I have a theory about my successful tennis season. I got a job I actually like in February, and that very same weekend, my husband and I won our first tournament together. It's been all good from there.
My husband and I split up (on the tennis court, OK?) briefly, and thought we'd have a real chance to win an open tournament if we "partnered up" -- playing with someone better than us.
He lost in the first round.
I lost in the final. Oh, yes, it was another third-set tiebreaker.
Anyway, we decided to join forces again at the site of our first victory -- Akron, OH, the Rubber Capital of the World. (I wonder if there's a Glue Capital of the World. If there is, they should play a softball tournament.) First, we scored a bye, which was nice, except that left us at only two matches to play. We actually knew our first-round opponents from our last visit to the area. The guy was apparently a Division I hockey player, and if you can imagine a guy waiting for a serve like a goalie protecting his turf, there you have him. His wife seemed nervous, as she did before, and you got the vibe that she'd be a problem if she'd just relax. Our last match against them was memorable. I was slightly hopeful when we showed up to find that the guy was playing a singles match. Not so hopeful when he crushed the guy he was playing, 6-0 in the second set.
We exchanged niceties and got going. The strategy was simple: Hit to the girl. Sounds easy, right? Well, I played some very dumb tennis to start with. I couldn't return the guy's serve, and when I was, I hit it right back at him! My husband observed this for about three games, then laid into me. Something about "Are you crazy?" which seems to be his common refrain when he addresses me. I wonder why. Anyway, as the set, then the match, began to get away from our opponents, the husband began to poach. How early? Bounce-before-serve early. Anyway, we took turns going down the line for a game, and it was enought to get him a bit panicked. It wasn't always pretty, but we eked past them in two sets, and prepared for the next bout.
In the final, we took on another married couple, and a different sort of situation: The woman was rated a 4.0 and her husband was a 3.0. They were both solid enough, and because we had watched them play their semifinal, we thought we'd be able to attack the woman's serve. But no. No cream puff here. Her serve was solid, and it surprised us at first. But we dealt with that. Althought the first set was 6-2, we had a bunch of tough games, and it was the beginning of the second set when my husband suggested that I serve to her forehand. Most players are taught to serve to the backhand, because it's usually the weaker wing. But I didn't even realize this lady's backhand was very good. Don't you just love it when you have revelations about your opponent halfway through a match? After that adjustment, and some unbelievable net play from my man, we wrapped up the match a lot easier than we started it.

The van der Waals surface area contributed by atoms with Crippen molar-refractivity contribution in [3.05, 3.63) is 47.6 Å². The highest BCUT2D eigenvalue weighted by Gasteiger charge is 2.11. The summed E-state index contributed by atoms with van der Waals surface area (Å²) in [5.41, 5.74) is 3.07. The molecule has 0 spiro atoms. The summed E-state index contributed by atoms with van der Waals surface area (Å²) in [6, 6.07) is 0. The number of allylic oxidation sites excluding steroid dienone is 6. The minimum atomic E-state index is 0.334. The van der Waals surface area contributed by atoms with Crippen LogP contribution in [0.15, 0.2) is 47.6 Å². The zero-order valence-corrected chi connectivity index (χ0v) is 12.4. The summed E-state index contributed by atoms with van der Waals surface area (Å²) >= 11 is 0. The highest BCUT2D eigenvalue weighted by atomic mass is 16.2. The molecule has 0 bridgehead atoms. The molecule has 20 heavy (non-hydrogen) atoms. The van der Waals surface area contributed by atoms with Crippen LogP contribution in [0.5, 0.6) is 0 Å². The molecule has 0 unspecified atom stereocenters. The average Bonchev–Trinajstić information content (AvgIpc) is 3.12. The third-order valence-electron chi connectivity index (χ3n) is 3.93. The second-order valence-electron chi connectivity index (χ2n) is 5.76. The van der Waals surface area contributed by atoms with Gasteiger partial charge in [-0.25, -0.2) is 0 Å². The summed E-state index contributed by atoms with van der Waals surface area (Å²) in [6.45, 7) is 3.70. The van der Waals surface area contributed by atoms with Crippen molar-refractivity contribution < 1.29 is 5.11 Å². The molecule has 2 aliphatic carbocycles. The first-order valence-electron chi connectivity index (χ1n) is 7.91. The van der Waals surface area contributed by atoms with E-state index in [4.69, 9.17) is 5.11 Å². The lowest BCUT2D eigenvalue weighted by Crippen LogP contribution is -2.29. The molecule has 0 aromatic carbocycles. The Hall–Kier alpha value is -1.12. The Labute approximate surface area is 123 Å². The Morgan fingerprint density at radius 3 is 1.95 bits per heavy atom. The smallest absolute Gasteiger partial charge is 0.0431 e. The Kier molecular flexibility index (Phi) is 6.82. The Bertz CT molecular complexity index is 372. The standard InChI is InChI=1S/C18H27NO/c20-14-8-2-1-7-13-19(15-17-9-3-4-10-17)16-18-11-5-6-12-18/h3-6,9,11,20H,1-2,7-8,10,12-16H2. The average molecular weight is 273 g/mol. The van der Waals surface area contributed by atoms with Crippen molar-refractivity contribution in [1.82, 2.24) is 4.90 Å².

So, we're shaking hands at the net, and the woman asks us what our USTA ratings are, and we tell them we're 3.5s. She rolls her eyes, and basically tells us we didn't belong in the draw (because we were too good). This vexed me greatly. I've improved a lot in the last year, but I don't think I'm dominating in my league. Just the thought that someone thought we were sandbagging sort of killed the immediate buzz of victory. Then I thought to myself: "We do belong in the draw. Maybe they didn't." You know what I mean. So there.
Another thing that temporarily killed the buzz was our lack of a shiny, happy trophy. The organizers told us the mixed doubles trophies hadn't yet been delivered. (OK, I'm a girl, and I like shiny bling. Is there anything wrong with that?)
Our trophy? In the mail. Must be Pony Express, because we don't have it yet.
On a real League Watch note, I'm off to Princeton, N.J. for regionals tomorrow. Matches begin on Friday. I will be updating, so keep an eye out!